The Turkish people will vote in a momentous constitutional referendum on April 16. If adopted, the proposals would drastically alter the country’s political system.
The ruling Justice and Development Party (AKP) introduced the 18 proposed changes to the constitution, with the support of the far-right Nationalist Movement Party (MHP). Together they secured the minimum 330 parliamentary votes required to launch a public referendum.
Though constitutional referendums are not uncommon in Turkey’s political history, this particular one is extremely important in terms of the very nature of the country’s political regime. The proposed amendments would take Turkey away from its current parliamentary system. In its place, the country would have an executive presidency “a la Turka.”
What will “reform a la Turka” look like?
Despite the arguments of the AKP government, the amendments will not strengthen democracy—quite the opposite.
In the most basic terms, the referendum presents a choice between parliamentary democracy (as weak as it has been in Turkey) and legally institutionalizing single-person rule.
The amendments will abolish the post of prime minister and make the president the official head of the executive. The president will then name one or more vice presidents who will inherit the same powers for 45 days in the event the president cannot carry out their duties.
The president will be able to remain leader of their political party and be given the power to choose cabinet ministers. The president will also be able to appoint these individuals from outside parliament without any vetting processes or being accountable to the public.
Parliament will still be regarded as the legislature, but only in theory. Deputies will continue to draft, discuss, and vote on new laws, which will be forwarded to the president for final approval.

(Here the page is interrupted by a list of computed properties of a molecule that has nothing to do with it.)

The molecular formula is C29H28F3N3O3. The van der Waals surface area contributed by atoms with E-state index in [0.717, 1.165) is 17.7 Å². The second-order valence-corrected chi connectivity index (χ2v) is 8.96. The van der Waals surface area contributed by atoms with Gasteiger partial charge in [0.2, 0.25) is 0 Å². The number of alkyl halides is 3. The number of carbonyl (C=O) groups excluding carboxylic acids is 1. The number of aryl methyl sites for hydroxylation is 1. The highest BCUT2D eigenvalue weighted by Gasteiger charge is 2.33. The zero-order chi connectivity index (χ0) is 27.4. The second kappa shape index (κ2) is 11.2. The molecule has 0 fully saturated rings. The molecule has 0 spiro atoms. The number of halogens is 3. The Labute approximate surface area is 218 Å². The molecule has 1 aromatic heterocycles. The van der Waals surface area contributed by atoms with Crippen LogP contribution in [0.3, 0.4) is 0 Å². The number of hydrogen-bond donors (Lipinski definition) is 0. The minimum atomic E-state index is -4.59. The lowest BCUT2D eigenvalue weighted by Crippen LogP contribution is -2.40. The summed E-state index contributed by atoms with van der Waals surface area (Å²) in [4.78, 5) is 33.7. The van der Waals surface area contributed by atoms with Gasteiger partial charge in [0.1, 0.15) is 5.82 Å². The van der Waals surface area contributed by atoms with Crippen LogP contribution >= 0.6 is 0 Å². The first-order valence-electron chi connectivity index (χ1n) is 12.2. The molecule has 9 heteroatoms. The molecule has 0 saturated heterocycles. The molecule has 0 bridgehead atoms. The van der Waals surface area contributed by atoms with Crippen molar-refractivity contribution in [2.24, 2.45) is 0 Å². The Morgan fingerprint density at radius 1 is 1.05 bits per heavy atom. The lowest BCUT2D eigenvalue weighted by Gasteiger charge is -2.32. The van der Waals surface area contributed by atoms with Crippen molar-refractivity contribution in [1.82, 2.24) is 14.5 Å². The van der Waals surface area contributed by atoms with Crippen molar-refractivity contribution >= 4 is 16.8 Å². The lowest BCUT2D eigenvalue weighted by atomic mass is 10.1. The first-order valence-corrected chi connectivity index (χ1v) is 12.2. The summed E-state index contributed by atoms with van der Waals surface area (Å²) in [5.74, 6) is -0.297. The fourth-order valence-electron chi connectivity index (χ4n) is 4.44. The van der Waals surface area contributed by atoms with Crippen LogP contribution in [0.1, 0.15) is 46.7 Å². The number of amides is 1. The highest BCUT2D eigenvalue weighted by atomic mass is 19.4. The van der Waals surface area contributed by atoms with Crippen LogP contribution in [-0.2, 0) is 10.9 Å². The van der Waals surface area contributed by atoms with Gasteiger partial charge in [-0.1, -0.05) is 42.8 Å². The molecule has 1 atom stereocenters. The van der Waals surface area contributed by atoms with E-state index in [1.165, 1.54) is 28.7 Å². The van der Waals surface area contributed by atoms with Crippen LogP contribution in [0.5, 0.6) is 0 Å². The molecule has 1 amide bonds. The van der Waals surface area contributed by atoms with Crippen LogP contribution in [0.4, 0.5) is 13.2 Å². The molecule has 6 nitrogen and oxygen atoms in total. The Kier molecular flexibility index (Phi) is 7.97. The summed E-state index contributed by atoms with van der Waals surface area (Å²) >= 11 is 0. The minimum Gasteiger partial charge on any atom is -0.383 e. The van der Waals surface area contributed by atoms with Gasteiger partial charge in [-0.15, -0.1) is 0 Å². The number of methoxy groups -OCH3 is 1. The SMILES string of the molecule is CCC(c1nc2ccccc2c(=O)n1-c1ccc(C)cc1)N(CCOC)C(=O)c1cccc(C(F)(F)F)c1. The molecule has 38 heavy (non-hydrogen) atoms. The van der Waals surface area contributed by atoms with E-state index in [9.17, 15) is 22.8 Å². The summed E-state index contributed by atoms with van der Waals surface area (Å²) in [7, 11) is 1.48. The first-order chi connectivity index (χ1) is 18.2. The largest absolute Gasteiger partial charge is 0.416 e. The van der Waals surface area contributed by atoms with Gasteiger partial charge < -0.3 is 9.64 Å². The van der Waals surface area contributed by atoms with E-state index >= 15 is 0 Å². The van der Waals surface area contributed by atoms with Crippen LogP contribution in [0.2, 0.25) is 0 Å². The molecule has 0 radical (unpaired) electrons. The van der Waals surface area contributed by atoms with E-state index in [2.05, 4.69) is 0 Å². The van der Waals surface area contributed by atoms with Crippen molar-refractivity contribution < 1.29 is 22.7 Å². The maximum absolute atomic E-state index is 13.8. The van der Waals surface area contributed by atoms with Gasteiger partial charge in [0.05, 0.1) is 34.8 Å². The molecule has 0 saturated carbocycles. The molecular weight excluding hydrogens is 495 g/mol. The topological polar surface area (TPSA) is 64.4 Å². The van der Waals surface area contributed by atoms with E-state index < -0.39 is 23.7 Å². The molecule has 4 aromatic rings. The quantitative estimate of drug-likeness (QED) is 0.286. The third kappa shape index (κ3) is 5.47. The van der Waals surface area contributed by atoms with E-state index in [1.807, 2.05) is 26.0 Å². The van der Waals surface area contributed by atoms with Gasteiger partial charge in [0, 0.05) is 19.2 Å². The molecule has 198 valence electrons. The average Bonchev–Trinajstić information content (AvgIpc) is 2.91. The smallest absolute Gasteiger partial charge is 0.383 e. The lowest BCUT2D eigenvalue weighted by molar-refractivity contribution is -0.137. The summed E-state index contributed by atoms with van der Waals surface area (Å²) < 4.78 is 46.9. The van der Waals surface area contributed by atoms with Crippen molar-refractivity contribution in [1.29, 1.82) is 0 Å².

However, the president will be able to bypass parliament completely and introduce legislation by issuing decrees with the force of law. The president will also have the power to dissolve parliament and call new elections.
Constitutional law experts like Ergun Ozbudun have strongly criticized the proposed structure, saying:
What we have here is the weakening of legislation while the president, with full executive powers, forms a parliament under his influence.
The constitutional amendments will leave the president in charge of the state budget. As the sole authority to declare a state of emergency, the president will also have complete control over security policy and any decisions related to the deployment of military force. The right to declare war, however, will remain with parliament.
The president will have the power to appoint all senior civil servants, and to restructure ministries and public institutions at his discretion.
Most disturbingly, judicial independence will disappear as the amendments will allow the president to appoint half of the country’s most senior judges. The other half will be elected by parliament. This means that if the president and the majority party in the Grand National Assembly happen to be from one political party (as is currently the case), a single authority will appoint all the members of Turkey’s high judicial bodies.
Let not the government and its well-funded army of experts and media outlets fool anyone. The regime’s amendments have been drafted to personally benefit the current president, Recep Tayyip Erdoğan. The aim is to consolidate all powers—executive, legislative and judicial—in one office.